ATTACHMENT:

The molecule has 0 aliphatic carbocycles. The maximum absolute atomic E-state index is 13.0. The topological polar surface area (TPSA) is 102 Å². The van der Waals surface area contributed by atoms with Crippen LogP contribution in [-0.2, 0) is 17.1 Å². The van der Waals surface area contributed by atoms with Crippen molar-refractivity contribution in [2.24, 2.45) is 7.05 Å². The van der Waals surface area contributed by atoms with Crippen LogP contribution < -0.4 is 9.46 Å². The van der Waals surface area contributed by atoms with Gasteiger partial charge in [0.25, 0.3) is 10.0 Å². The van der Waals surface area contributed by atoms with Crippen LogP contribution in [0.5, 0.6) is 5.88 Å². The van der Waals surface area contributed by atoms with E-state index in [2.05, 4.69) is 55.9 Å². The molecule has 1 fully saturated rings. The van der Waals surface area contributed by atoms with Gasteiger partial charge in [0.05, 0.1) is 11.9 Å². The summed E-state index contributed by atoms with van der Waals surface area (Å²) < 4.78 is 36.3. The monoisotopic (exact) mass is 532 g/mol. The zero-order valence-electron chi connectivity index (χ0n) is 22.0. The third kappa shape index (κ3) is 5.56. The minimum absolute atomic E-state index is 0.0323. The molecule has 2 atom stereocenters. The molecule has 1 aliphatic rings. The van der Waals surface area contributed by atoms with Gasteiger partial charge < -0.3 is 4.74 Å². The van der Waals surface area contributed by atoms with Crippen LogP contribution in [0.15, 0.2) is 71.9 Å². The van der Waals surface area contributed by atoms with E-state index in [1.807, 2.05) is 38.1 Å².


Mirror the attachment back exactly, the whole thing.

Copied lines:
The molecule has 0 aliphatic carbocycles. The maximum absolute atomic E-state index is 13.0. The topological polar surface area (TPSA) is 102 Å². The van der Waals surface area contributed by atoms with Crippen LogP contribution in [-0.2, 0) is 17.1 Å². The van der Waals surface area contributed by atoms with Crippen molar-refractivity contribution in [2.24, 2.45) is 7.05 Å². The van der Waals surface area contributed by atoms with Crippen LogP contribution < -0.4 is 9.46 Å². The van der Waals surface area contributed by atoms with Gasteiger partial charge in [0.25, 0.3) is 10.0 Å². The van der Waals surface area contributed by atoms with Crippen LogP contribution in [0.5, 0.6) is 5.88 Å². The van der Waals surface area contributed by atoms with E-state index in [2.05, 4.69) is 55.9 Å². The molecule has 1 fully saturated rings. The van der Waals surface area contributed by atoms with Gasteiger partial charge in [0.05, 0.1) is 11.9 Å². The summed E-state index contributed by atoms with van der Waals surface area (Å²) < 4.78 is 36.3. The monoisotopic (exact) mass is 532 g/mol. The zero-order valence-electron chi connectivity index (χ0n) is 22.0. The third kappa shape index (κ3) is 5.56. The minimum absolute atomic E-state index is 0.0323. The molecule has 2 atom stereocenters. The molecule has 1 aliphatic rings. The van der Waals surface area contributed by atoms with Gasteiger partial charge < -0.3 is 4.74 Å². The van der Waals surface area contributed by atoms with Crippen LogP contribution in [0.15, 0.2) is 71.9 Å². The van der Waals surface area contributed by atoms with E-state index in [1.807, 2.05) is 38.1 Å².